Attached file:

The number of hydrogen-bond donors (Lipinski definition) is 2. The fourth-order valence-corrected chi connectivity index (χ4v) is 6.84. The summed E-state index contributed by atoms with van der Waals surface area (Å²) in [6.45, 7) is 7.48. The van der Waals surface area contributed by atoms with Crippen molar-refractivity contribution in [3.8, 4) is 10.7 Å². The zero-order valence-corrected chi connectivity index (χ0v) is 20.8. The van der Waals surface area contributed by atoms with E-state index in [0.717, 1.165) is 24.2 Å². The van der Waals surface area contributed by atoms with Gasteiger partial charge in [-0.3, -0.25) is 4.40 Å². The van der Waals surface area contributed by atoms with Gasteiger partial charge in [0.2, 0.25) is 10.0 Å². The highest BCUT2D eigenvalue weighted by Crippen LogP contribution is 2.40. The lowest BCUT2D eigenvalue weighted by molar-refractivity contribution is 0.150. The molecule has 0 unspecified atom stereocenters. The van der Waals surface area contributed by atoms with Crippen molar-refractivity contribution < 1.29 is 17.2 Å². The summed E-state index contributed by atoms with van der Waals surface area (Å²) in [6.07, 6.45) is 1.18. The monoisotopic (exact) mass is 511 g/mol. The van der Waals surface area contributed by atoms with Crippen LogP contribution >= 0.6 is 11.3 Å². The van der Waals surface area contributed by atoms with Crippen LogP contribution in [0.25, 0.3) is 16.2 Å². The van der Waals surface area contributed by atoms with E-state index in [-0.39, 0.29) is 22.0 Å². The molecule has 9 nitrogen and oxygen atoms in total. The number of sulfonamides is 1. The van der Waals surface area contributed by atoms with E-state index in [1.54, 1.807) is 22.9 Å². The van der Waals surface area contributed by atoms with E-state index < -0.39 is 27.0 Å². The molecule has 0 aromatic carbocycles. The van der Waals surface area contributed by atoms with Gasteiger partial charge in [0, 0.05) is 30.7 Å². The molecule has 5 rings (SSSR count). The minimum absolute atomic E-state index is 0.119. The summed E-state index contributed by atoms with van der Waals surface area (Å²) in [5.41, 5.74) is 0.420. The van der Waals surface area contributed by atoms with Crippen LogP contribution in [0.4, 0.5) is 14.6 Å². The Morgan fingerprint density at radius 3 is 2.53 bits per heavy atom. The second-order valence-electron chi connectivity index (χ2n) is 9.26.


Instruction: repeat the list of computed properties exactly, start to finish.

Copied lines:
The number of hydrogen-bond donors (Lipinski definition) is 2. The fourth-order valence-corrected chi connectivity index (χ4v) is 6.84. The summed E-state index contributed by atoms with van der Waals surface area (Å²) in [6.45, 7) is 7.48. The van der Waals surface area contributed by atoms with Crippen molar-refractivity contribution in [3.8, 4) is 10.7 Å². The zero-order valence-corrected chi connectivity index (χ0v) is 20.8. The van der Waals surface area contributed by atoms with E-state index in [0.717, 1.165) is 24.2 Å². The van der Waals surface area contributed by atoms with Gasteiger partial charge in [-0.3, -0.25) is 4.40 Å². The van der Waals surface area contributed by atoms with Gasteiger partial charge in [0.2, 0.25) is 10.0 Å². The highest BCUT2D eigenvalue weighted by Crippen LogP contribution is 2.40. The lowest BCUT2D eigenvalue weighted by molar-refractivity contribution is 0.150. The molecule has 0 unspecified atom stereocenters. The van der Waals surface area contributed by atoms with Crippen molar-refractivity contribution < 1.29 is 17.2 Å². The summed E-state index contributed by atoms with van der Waals surface area (Å²) in [6.07, 6.45) is 1.18. The monoisotopic (exact) mass is 511 g/mol. The van der Waals surface area contributed by atoms with Crippen LogP contribution >= 0.6 is 11.3 Å². The van der Waals surface area contributed by atoms with Crippen LogP contribution in [0.25, 0.3) is 16.2 Å². The van der Waals surface area contributed by atoms with E-state index in [-0.39, 0.29) is 22.0 Å². The molecule has 9 nitrogen and oxygen atoms in total. The number of sulfonamides is 1. The van der Waals surface area contributed by atoms with E-state index in [1.54, 1.807) is 22.9 Å². The van der Waals surface area contributed by atoms with E-state index < -0.39 is 27.0 Å². The molecule has 0 aromatic carbocycles. The van der Waals surface area contributed by atoms with Gasteiger partial charge in [0, 0.05) is 30.7 Å². The molecule has 5 rings (SSSR count). The minimum absolute atomic E-state index is 0.119. The summed E-state index contributed by atoms with van der Waals surface area (Å²) in [5.41, 5.74) is 0.420. The van der Waals surface area contributed by atoms with Crippen LogP contribution in [0.4, 0.5) is 14.6 Å². The Morgan fingerprint density at radius 3 is 2.53 bits per heavy atom. The second-order valence-electron chi connectivity index (χ2n) is 9.26.